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The history of skiing dates as far back as 4000 BC.1 While these early skiers primarily used this mode of locomotion for warfare or hunting, it can be safely assumed that recreational aspects of skiing took place and that noncombat-related ski injuries most likely occurred in this population. The Norwegian Army held the first recorded organized skiing competition in 1767, and thereafter, the sport quickly grew in popularity in the European countries.1 Skiing remained relatively unknown in North America until the 1932 Lake Placid Olympics. Advances in skiing techniques, skiing instruction, ski equipment design, automated lifts, easier ski destination access, international competitive events, and media exposure have increased the popularity of downhill skiing. Recreational participation has grown to approximately four million in the United States alone.2 However, with these advances, new patterns of athletic injuries also have emerged.2-15 Injury tracking and clinical database research have been instrumental in leading to the development of better equipment designs and have had a dramatic influence on the etiology and treatment of injuries incurred during alpine skiing. This chapter addresses the evolution of these advances, outlines the current trends in injuries and injury rates associated with alpine skiing, and discusses current biomechanical research and scientific developments governing the application of preventative injury training and postinjury rehabilitation in today’s ski industry. As the reader will note, skiing injuries can encompass nearly every joint in the body. Thus, sections pertaining to mechanisms of injury, injury prevention, and rehabilitation will be associated with the most commonly injured joints among all skiers—the knee, shoulder, and hand.

Traditional professional and Olympic alpine ski racing venues consist of four major areas with varying levels of technical challenges. The slalom venue is often divided into two general events, the slalom and the giant slalom. The slalom is characterized by short-radius turns and requires technical skills to maintain carry speeds through a series of gates (the number of gates is variable but typically is between 45 and 75). Although it is considered a slower, more technical event, world-class alpine racers can ski a slalom course in 0:50:00 to 0:75:00 seconds (s) and can attain speeds of 35 to 50 miles/h. The giant slalom is similar in that racers must use technical skills to navigate a series of gates (35 to 60); however, the turns generally are wider (larger radius), speeds average 40 to 60 miles/h, and the race can last for 0:50:00 seconds to 1:20:00 minutes. The “super G” race is a longer event, lasting from 0:75:00 s to 2:30:00 min, possesses fewer gates (20 to 25) allowing for greater-radius turns, and racers can achieve speeds ranging from 65 to 75 miles/h. The downhill event is characterized by 15 to 25 gates and lasts approximately 2:00:00 to 2:30:00 min. World-class downhillers can achieve speeds in excess of 80 miles/h through the course.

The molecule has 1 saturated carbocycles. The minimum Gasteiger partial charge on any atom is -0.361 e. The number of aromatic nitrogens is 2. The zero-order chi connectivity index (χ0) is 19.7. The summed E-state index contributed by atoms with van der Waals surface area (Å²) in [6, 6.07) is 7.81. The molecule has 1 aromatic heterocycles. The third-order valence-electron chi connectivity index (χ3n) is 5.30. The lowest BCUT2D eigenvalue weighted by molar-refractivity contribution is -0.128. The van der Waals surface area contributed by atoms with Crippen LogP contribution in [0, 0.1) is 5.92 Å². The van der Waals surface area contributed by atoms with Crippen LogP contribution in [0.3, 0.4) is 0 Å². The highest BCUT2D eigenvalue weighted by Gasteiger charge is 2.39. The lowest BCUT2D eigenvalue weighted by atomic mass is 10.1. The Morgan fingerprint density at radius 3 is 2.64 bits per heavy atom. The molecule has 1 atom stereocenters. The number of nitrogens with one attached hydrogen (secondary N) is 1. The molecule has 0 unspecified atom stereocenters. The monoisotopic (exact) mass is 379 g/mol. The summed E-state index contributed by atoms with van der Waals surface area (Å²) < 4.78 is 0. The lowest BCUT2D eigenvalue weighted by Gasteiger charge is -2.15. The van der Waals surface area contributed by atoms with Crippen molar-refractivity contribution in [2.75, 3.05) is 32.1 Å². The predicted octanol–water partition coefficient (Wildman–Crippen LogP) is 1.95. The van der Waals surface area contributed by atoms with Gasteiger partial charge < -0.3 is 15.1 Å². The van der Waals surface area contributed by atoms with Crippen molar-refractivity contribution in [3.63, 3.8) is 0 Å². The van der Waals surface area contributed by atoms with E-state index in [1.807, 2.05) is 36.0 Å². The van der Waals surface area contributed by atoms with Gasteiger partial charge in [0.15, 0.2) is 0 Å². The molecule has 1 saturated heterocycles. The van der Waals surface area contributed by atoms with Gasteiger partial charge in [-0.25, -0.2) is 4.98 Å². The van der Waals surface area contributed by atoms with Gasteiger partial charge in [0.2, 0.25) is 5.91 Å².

As skiing has become more popular, newer venues also have emerged. ...

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